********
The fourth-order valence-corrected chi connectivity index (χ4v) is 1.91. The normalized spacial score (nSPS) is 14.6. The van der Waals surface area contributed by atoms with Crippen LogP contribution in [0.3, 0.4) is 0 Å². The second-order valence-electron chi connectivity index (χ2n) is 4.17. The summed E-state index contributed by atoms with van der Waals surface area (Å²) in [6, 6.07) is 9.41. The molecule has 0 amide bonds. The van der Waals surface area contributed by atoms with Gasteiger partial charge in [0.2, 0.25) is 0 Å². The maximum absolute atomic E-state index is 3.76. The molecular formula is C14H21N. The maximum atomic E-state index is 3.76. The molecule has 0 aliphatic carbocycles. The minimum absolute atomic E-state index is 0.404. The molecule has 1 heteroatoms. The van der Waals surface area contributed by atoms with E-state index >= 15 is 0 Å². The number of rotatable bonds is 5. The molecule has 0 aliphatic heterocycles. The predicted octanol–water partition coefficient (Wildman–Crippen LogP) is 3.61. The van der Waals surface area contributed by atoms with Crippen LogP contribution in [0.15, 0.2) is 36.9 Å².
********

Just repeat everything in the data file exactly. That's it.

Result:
The fourth-order valence-corrected chi connectivity index (χ4v) is 1.91. The normalized spacial score (nSPS) is 14.6. The van der Waals surface area contributed by atoms with Crippen LogP contribution in [0.3, 0.4) is 0 Å². The second-order valence-electron chi connectivity index (χ2n) is 4.17. The summed E-state index contributed by atoms with van der Waals surface area (Å²) in [6, 6.07) is 9.41. The molecule has 0 amide bonds. The van der Waals surface area contributed by atoms with Gasteiger partial charge in [0.2, 0.25) is 0 Å². The maximum absolute atomic E-state index is 3.76. The molecular formula is C14H21N. The maximum atomic E-state index is 3.76. The molecule has 0 aliphatic carbocycles. The minimum absolute atomic E-state index is 0.404. The molecule has 1 heteroatoms. The van der Waals surface area contributed by atoms with E-state index >= 15 is 0 Å². The number of rotatable bonds is 5. The molecule has 0 aliphatic heterocycles. The predicted octanol–water partition coefficient (Wildman–Crippen LogP) is 3.61. The van der Waals surface area contributed by atoms with Crippen LogP contribution in [0.15, 0.2) is 36.9 Å².